The opportunity to reflect on our experience with an open heart in remembrance allows us to notice our resistance to doing so. Instead of opening our hearts, we only want to remember our particular version of what happened. Now, there is no need to be frustrated with ourselves when we notice this resistance. That means there is some clear awareness we are practicing. When we notice that these unhelpful habits are closing our hearts, we can cultivate moment-to-moment clear awareness of how it is triggered and unfolds. As we stop believing in and acting on it, we can unlearn it, and open our hearts to everyone’s full humanity. It does not mean that we agree with everyone, or do not hold them accountable for their harmful actions. But we do not fall into the habits of dehumanizing and demonizing them. When we dehumanize and demonize, we’re breathing poison in our heart. 

We’ve been talking about the tendency to hold on to our existing narrative of what happened as a way to block us from opening our hearts in remembrance. Another way we resist opening our hearts is by being too eager to forget. As we talk about remembrance, some of you may be thinking, “Why remember? Wouldn’t that be dwelling in the past? Aren’t we supposed to be in the present? Why not just forget and move on?” 

I’ve heard these questions and comments by practitioners, when they were resisting the instructions to allow memories—when they arise—into their awareness, as they are, as in the practice of silent illumination. When thoughts of the past arise, we are experiencing these thoughts in the present. The question is, are we fully here to experience each thought as it unfolds, or are we busy blocking them out, tensing and agitating the mind, creating suffering?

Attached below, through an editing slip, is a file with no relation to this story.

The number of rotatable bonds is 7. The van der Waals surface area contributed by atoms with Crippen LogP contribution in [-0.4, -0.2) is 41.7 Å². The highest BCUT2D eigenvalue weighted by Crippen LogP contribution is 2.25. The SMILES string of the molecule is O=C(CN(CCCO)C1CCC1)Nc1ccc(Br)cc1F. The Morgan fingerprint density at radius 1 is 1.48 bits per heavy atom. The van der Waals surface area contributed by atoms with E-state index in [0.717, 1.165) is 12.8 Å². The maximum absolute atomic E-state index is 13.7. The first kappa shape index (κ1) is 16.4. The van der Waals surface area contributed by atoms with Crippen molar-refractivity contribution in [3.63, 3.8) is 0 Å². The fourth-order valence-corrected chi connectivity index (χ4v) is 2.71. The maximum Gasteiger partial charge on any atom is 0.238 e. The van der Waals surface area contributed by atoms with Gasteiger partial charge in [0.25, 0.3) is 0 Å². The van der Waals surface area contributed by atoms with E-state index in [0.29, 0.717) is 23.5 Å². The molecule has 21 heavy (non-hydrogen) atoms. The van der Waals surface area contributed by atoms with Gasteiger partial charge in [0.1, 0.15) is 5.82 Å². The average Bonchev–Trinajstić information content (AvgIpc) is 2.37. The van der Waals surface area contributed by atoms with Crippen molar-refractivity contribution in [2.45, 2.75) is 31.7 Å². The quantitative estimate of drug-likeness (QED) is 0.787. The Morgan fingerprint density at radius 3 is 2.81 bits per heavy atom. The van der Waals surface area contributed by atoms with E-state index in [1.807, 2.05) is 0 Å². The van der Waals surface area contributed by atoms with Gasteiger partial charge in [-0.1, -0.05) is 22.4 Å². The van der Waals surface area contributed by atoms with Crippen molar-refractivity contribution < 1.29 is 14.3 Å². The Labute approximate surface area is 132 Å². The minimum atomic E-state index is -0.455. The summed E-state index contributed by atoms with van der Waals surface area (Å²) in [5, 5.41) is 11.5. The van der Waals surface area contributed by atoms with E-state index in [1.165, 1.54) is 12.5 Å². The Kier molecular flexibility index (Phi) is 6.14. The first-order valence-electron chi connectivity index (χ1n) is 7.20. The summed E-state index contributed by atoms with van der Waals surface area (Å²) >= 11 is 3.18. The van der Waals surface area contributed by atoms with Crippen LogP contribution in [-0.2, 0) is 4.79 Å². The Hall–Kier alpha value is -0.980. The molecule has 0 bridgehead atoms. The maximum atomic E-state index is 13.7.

As we cultivate moment-to moment-clear awareness of our subtle thoughts and feelings, we may notice that as we insist on forgetting, we are secretly wishing that by forgetting what happened, we can erase it as if it never happened. And if the fact of what happened can also be erased—poof—all our problems are solved, or so we believe. When we notice ourselves thinking this way, we can ask, “Are we harboring this secret wish, because we don’t want to accept that harm was done in the past and that we don’t want to deal with its effects? Do we know this is how we are affected by the events?”